Der Werwolf: The Annals of Veight, Vol. 9

By Hyougetsu and Nishi(E)da. Released in Japan by Earth Star Novels. Released in North America by J-Novel Club. Translated by Ningen.

While we’ve had a lot of fun watching Veight do a lot of really cool things while claiming to be just a humble vice-commander (and we get that here as well, to the point where he uses it as a tag line, Bruce Willis style), there has been a certain “harem manga” element to the title since it began. There were already a couple of his werewolf subordinates in love with him, we know that Eleora also fell for him, etc. That said, there’s really been no doubt since the series began that if Veight was going to finally clue in to romance, it would be Airia that is the choice. The main problem is that, due to her job and Veight having to save the nation so much, she’s gotten very little to do in the books. As a result, this book not only had to sell the romance finally starting but also remove the power imbalance between the two. In succeeds quite well, provided you don’t mind ridiculously overpowered hero and heroines. Which, hi, light novels?

As you can see by the cover, the book is not exactly concealing what it’s about this time. One of the fleeing senators from the north hid in a mine and then died with a hideously powerful magical artifact in his hands. Now Veight and the Southern Continent have to deal with a massive attack of undead skeletons. Unfortunately, the artifact is sentient, looking for its next occupant, and decides that Airia fits the bill. Can Veight figure out that she’s no longer who she seems to be in time to stop its plan? Does he actually want to stop the artifact’s plan? And will all of this finally manage to get it through his thick skull that he loves Airia and she loves him? (The last, trust me, will be the most difficult. Everyone breathes a huge sign of relief when Veight finally confesses.)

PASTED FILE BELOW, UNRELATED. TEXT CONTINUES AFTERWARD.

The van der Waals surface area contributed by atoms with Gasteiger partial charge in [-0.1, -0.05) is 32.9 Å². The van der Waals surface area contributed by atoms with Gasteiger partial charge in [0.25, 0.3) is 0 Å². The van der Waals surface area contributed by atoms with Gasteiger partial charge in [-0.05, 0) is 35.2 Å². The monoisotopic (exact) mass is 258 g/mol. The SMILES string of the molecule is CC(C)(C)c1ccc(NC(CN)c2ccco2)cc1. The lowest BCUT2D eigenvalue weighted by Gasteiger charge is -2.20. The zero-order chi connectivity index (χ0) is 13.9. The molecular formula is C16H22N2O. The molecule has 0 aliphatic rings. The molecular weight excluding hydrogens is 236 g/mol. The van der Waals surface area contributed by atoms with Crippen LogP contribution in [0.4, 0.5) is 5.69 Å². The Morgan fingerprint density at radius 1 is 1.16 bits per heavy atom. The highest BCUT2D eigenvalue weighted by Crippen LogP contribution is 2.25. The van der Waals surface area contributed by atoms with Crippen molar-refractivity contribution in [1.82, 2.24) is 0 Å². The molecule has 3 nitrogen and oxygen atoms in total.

As you can guess from my synopsis, the romance here is not really a big surprise to anyone. There’s a ‘mindscape’ scene, a mutual confession, and a wedding. (We don’t see the wedding night – this series is as pure as its leads – but there is discussion on whether a werewolf can get a human pregnant.) The bigger surprise is the way that the artifact’s plot to bring a hero into this world forcibly is taken care of. Veight’s solution makes sense, but is also something only he could come up with. (Veight’s past does come up here, and he actually admits to Airia he’s a reincarnation from another world, but we still know next to nothing about it – by design, the author admits). It also allows Airia to take a much stronger role in the series… though I admit I’m doubtful that actually happens. I suspect we’ll still mostly be seeing Veight traveling.

So overall an excellent volume, with lots of awesome, lots of heartwarming, and a bit of fanservice (Airia’s large breasts feature heavily in much of the art). Fans who enjoy this series should find much to love. Now, the question is where it goes from here.

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